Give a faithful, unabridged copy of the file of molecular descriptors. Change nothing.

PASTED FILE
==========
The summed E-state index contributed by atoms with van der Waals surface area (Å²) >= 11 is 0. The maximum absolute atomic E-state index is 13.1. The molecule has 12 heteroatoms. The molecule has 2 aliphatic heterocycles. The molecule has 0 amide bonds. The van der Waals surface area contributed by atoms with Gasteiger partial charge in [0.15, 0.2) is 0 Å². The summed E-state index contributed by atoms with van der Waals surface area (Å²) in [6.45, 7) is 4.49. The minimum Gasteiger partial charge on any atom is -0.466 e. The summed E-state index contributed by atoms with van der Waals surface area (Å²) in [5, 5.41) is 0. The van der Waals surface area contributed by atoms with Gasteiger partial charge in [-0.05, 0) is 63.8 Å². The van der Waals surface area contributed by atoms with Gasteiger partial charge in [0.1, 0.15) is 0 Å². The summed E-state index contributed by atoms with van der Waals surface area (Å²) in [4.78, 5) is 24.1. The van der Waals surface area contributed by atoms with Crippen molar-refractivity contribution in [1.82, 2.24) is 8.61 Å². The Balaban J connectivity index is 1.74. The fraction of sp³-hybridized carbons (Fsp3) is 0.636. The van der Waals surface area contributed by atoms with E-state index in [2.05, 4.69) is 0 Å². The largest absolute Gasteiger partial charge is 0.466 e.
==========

The summed E-state index contributed by atoms with van der Waals surface area (Å²) >= 11 is 0. The maximum absolute atomic E-state index is 13.1. The molecule has 12 heteroatoms. The molecule has 2 aliphatic heterocycles. The molecule has 0 amide bonds. The van der Waals surface area contributed by atoms with Gasteiger partial charge in [0.15, 0.2) is 0 Å². The summed E-state index contributed by atoms with van der Waals surface area (Å²) in [6.45, 7) is 4.49. The minimum Gasteiger partial charge on any atom is -0.466 e. The summed E-state index contributed by atoms with van der Waals surface area (Å²) in [5, 5.41) is 0. The van der Waals surface area contributed by atoms with Gasteiger partial charge in [-0.05, 0) is 63.8 Å². The van der Waals surface area contributed by atoms with Gasteiger partial charge in [0.1, 0.15) is 0 Å². The summed E-state index contributed by atoms with van der Waals surface area (Å²) in [4.78, 5) is 24.1. The van der Waals surface area contributed by atoms with Crippen molar-refractivity contribution in [1.82, 2.24) is 8.61 Å². The Balaban J connectivity index is 1.74. The fraction of sp³-hybridized carbons (Fsp3) is 0.636. The van der Waals surface area contributed by atoms with E-state index in [2.05, 4.69) is 0 Å². The largest absolute Gasteiger partial charge is 0.466 e.